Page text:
So today, five of us packed into a mini-van while the rest of the former classmates rode motor scooters to the neighboring town where the ceremony would take place.
Here's Tahir (looking rather stunned) and Madhura, the one who took me under her wing. Together, the two of them made sure that I was involved with and generally understood every bit of rice throwing and eating during the day. Plus, her English was exceptional. The room where the wedding took place was a about the size of two tennis courts, with a small stage tacked on the front, and it was packed. The crowd only attended the first portion of the ceremony, and they couldn’t see anything! The bride and groom were completely surrounded on the stage, so the audience only had the singer’s voice to tell them when to throw their rice forward, a gesture towards the happy couple. In such a space, the rice had no chance of making it to the stage, so it all just ended up in the hair of the next person in front.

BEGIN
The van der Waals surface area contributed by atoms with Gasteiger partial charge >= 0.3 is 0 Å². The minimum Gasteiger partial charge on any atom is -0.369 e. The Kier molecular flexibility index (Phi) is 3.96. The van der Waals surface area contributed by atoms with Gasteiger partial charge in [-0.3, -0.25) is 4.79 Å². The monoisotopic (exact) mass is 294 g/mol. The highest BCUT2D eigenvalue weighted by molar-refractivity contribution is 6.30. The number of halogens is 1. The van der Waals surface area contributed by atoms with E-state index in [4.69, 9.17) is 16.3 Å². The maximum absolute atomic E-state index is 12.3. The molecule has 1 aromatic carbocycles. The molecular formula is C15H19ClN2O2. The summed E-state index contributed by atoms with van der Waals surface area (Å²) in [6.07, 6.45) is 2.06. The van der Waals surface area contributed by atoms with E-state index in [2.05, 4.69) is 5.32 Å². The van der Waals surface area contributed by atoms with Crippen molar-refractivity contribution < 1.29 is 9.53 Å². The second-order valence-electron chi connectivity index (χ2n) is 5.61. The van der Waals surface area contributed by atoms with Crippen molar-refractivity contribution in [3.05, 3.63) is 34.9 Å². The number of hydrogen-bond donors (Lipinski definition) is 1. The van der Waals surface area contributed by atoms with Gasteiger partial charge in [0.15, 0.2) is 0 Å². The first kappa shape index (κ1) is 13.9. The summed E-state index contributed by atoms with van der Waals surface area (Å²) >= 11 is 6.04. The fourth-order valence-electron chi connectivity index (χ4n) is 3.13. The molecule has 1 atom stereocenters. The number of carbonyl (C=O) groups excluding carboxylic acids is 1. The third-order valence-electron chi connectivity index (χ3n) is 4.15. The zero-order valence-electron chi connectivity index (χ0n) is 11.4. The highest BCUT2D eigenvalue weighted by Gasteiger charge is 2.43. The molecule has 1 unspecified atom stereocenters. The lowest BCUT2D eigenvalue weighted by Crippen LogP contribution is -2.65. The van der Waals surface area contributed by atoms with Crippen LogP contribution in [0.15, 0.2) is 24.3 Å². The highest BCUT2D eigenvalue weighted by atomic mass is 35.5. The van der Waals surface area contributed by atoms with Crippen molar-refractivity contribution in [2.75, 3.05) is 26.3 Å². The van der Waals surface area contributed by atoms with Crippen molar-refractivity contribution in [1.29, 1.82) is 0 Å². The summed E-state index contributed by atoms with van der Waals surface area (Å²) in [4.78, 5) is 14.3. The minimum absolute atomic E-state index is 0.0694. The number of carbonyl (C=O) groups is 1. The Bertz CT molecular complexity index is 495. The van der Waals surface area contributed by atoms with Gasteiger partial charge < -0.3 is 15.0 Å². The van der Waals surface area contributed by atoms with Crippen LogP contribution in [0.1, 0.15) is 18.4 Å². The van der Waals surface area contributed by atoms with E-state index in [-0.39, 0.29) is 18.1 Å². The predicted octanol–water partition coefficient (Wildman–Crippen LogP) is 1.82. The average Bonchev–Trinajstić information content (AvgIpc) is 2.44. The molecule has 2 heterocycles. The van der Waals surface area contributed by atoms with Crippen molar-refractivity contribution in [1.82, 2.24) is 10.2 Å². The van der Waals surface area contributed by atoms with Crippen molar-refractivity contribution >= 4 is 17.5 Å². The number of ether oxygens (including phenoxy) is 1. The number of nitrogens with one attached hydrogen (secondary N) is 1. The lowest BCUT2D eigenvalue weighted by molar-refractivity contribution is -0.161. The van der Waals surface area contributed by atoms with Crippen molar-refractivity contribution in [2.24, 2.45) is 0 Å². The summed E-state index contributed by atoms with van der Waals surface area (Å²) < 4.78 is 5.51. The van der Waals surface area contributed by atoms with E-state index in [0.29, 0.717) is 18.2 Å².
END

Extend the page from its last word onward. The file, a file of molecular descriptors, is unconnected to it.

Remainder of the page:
This is the second of three ceremonies. The bride is giving the groom a bracelet of strings and he does the same for her. Both must remain on for the next three days. Another tradition says that the bride can not say the husband's name until they are officially married. After the ceremony, the grooms friends started teasing Snehe, the bride, and calling for her to say his name. she finally did, in a memorized poem, and they all cheered!